Subject: File No. S7-08-09
From: Robert E Powers, Jr.
Affiliation: None

May 5, 2009

Americans work hard to create successful businesses that they can be proud of and employ many people while delivering quality products. The idea of supply and demand works just fine works when individuals hold or sell their shares and buyers choose to dismiss or bid for those shares. Allowing a third party to make up shares or to borrow your shares without your permission seems wrong. Naked short selling should be put to an end and if the shorts want to borrow shares to drive down the price of American companies in order to profit off the suffering of investors who own a business (one struggling in the current economic conditions) then those shorts should get permission directly from those investors to borrow their shares. Brokerages should not be able lend out the shares of suffering shareholders unless they have permission or unless they are paying a premium to borrow those shares. Most Americans are unaware that at any time a brokerage can lend their shares to someone who wants to place a bet against their company. Give us the right to block these types of loans against our property and we probably will. If you arent able to protect us from short sighted investors who want to help tear our investments down them please consider the following:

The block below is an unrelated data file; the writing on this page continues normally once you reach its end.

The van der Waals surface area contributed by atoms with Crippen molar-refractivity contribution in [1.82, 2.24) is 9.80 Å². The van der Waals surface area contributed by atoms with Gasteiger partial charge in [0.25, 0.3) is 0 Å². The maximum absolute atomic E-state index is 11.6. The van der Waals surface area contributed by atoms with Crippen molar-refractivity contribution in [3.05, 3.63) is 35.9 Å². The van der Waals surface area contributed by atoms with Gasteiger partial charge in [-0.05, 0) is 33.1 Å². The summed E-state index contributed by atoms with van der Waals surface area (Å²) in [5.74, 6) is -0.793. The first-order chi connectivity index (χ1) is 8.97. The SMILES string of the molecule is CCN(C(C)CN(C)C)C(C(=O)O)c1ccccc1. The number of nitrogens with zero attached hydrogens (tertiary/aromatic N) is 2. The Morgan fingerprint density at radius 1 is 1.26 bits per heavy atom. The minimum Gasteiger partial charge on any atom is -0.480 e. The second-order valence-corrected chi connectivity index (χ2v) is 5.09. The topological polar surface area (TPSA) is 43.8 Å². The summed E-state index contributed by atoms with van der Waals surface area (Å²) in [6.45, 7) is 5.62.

1) Please limit the shorts ability to borrow these shares for the purpose of creating downward pressure. Simply forcing the shorts to sell at tenths of a dollar (similar to some options) could significantly reduce a shorts ability to create artificial downward pressure.
2) Require all types of funds to report their short positions
3) Automatic circuit breakers for the entire day that an earnings announcement will be presented. Disallowing short selling for the entire day after an earnings announcement will let the owners of a security buy or sell shares and let potential buyers buy those shares.
4) Make sure whatever is done applies to options (puts are another form of short sale) and other securities that allow shorts to bypass normal shorting rules (For example: SDS)
5) Give investors the ability to decide for each and every security that they own whether or not their broker may lend that security out to short sellers. If a security is lent out then perhaps the borrower should pay some sort of interest on that security to the owner until that security is returned.